The FBI identified a kidnapper killed in a Texas synagogue as a British citizen after US President Joe Biden earlier Sunday said the gunman used guns he had found off the street to commit “an act of terrorism”. commit.
The FBI identified the man as Malik Faisal Akram, 44, who was killed after the safe release of his four hostages from the synagogue in Colleyville, Texas, Saturday night.
His brother Gulbar posted on Facebook that the suspect, from the industrial town of Blackburn in northern England, was suffering from a mental illness and said the family spent the whole night at Blackburn police station “talking to Faisal, the negotiators, the FBI etc.”
“There was nothing we could have said or done to convince him to surrender,” Gulbar wrote on the Blackburn Muslim Community Facebook page.
He said the FBI would fly to the UK “later today” and said there was little more the family could say as a result.
“We would like to say that as a family we do not condone any of his actions and would like to offer our sincere and heartfelt apologies to all the victims involved in the unfortunate incident,” the brother wrote.
The Colleyville, Texas, hostage-taking was “an act of terrorism,” said Biden, who was in Philadelphia with First Lady Jill Biden and wrapped carrots and apples in a plaque to honor the legacy of slain civilian human rights leader Martin during a visit to the city Luther King Jr
“Supposedly — I don’t have all the facts, and neither does the attorney general — but allegedly the allegation was that he got the guns on the street,” Biden said.
“He bought them when he landed and it turns out there didn’t seem to be any bombs that we know of. … Apparently he spent the first night in a homeless shelter. I don’t have all the details yet, so I hesitate to go into much more detail,” said the President.
An FBI hostage rescue team stormed the Beth Israel community in Colleyville, about 16 miles northeast of Fort Worth, on Saturday night, ending a 10-hour standoff with police by the shooter disrupting a Sabbath service and taking the rabbi and three other people hostage .
One hostage was released unharmed after six hours and the remaining three were later safely freed by the FBI team.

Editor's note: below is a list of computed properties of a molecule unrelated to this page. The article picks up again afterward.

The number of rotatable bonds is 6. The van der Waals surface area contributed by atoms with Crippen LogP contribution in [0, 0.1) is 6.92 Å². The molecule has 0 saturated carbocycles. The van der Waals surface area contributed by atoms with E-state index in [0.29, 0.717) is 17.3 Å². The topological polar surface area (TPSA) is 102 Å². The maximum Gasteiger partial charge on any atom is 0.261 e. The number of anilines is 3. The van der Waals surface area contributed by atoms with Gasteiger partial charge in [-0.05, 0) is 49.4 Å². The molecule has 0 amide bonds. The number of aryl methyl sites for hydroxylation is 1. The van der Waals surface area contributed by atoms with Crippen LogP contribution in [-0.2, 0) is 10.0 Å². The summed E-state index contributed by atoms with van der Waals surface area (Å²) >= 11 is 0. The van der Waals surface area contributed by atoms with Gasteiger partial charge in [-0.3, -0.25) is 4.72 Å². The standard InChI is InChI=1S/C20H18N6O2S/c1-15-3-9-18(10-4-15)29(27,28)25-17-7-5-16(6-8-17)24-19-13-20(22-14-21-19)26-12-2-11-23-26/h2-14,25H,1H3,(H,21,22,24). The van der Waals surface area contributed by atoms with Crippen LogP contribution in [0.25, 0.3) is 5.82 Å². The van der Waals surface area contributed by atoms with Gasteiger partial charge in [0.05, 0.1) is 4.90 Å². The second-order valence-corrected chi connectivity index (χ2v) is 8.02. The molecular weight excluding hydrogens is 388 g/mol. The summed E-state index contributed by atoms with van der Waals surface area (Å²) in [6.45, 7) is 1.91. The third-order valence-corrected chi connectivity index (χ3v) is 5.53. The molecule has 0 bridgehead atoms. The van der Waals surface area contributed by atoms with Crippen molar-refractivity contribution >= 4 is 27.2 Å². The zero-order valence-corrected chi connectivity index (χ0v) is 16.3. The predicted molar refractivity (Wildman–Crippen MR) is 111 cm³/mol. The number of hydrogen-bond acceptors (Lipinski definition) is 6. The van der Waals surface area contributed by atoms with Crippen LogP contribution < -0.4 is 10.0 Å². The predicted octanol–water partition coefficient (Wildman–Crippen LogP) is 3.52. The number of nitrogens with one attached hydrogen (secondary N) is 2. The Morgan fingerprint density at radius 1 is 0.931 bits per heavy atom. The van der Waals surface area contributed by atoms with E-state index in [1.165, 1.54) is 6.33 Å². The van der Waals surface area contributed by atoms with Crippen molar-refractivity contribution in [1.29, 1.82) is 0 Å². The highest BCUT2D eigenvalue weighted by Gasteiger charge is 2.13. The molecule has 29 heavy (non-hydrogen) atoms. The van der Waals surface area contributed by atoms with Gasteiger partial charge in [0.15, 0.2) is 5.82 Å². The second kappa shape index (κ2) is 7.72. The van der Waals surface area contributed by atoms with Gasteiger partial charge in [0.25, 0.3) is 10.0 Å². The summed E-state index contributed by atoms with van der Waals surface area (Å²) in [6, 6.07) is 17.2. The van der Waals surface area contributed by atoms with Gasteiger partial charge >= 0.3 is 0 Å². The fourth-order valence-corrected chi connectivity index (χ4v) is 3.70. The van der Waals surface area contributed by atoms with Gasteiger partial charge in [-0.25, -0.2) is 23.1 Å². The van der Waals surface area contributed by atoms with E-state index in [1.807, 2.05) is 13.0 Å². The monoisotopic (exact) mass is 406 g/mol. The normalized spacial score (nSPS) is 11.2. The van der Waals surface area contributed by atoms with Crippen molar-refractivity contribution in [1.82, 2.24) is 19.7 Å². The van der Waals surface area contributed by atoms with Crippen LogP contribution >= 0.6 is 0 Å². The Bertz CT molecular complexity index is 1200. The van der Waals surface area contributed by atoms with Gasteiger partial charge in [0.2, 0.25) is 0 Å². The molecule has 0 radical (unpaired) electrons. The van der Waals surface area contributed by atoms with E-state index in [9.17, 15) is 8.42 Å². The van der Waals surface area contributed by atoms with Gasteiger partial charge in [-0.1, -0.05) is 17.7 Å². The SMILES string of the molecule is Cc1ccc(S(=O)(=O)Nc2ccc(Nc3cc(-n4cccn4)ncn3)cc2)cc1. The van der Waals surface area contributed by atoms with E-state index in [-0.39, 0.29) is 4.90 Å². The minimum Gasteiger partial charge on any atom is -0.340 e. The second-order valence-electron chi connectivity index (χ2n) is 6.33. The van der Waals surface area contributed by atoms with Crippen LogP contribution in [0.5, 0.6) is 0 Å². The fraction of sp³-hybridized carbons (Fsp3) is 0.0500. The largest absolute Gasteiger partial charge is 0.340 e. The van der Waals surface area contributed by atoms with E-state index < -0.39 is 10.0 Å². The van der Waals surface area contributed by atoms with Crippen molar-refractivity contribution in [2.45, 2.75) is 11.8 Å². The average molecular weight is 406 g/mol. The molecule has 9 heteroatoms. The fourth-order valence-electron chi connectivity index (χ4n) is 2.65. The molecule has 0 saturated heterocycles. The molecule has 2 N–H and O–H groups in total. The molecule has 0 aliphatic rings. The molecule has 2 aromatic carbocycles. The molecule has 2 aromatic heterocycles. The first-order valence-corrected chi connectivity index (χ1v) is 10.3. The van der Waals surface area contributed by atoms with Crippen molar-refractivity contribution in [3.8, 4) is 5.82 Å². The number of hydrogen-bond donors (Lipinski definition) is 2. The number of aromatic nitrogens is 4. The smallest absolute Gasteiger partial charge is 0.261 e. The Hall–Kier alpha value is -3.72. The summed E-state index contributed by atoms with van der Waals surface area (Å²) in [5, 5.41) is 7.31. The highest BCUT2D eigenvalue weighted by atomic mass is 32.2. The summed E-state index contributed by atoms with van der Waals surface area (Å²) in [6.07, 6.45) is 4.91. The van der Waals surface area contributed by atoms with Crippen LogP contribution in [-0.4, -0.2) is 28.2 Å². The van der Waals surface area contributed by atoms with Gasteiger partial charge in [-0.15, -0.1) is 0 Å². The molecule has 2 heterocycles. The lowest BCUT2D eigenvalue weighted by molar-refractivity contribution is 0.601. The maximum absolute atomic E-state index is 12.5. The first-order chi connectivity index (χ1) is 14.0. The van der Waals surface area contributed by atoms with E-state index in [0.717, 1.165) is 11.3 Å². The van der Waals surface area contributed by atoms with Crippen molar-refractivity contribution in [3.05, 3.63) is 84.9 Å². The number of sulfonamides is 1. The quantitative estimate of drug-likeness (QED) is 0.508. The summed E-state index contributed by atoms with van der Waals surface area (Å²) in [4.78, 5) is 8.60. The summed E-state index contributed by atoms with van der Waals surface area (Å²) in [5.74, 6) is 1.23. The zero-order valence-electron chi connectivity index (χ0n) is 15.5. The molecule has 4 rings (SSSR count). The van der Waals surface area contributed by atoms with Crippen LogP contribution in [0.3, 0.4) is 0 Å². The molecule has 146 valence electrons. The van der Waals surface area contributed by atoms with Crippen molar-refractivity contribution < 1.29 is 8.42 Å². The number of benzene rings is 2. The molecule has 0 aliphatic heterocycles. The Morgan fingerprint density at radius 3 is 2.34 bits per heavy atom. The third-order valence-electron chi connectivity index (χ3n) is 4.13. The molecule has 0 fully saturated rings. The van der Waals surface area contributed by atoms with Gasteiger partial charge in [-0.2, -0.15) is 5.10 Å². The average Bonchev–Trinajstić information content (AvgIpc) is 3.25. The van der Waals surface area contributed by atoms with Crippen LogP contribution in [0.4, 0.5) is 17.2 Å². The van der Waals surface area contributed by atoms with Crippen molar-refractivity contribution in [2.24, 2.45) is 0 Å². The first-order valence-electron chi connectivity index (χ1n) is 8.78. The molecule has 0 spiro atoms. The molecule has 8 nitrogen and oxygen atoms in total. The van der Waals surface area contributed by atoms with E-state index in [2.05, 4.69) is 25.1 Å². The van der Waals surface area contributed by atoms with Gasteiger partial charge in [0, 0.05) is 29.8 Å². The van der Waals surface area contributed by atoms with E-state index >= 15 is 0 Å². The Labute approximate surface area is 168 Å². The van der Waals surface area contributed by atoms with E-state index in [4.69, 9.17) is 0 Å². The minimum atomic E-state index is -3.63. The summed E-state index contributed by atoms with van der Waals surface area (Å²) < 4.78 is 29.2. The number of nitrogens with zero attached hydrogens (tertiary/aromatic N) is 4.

Colleyville Police Department SWAT teams moved into the synagogue after the 911 calls began around 10:41 a.m. during Sabbath services. FBI negotiators soon contacted the man, who said he wanted to speak to a woman being held in federal prison.
The man was heard having a one-way phone conversation during a Facebook livestream of the service. The man was heard ranting and talking about religion and his sister, and repeatedly saying he didn’t want to see anyone hurt, the Fort Worth Star-Telegram reported.
The kidnapper claimed to be the brother of Pakistani neuroscientist Aafia Siddiqui, who is serving an 86-year US prison sentence for her 2010 conviction of shooting at soldiers and FBI agents, and is calling for her release, a US official told ABC News .
Siddiqui is being held in a federal prison in the Fort Worth area. An attorney representing Siddiqui, Marwa Elbially, told CNN in a statement that the man was not Siddiqui’s brother and that Siddiqui’s family condemned his “heinous” actions.
Although the Texas hostage situation appeared to be an isolated case, synagogues in New York and elsewhere across the country tightened security and officials condemned anti-Semitic acts.
“What happened yesterday at Congregation Beth Israel is a reminder that we must speak out and fight anti-Semitism and hatred wherever it exists,” U.S. Vice President Kamala Harris said in a statement. “Everyone has the right to pray, work, learn and spend time with loved ones, not as each other – but as us.”
In his Facebook post, Akram’s brother, who also mentioned the death of a younger sibling “barely three months ago”, said the family’s priority is for Akram’s body to be brought back to the UK “for his funeral prayers”, although we have been warned that this could take weeks.”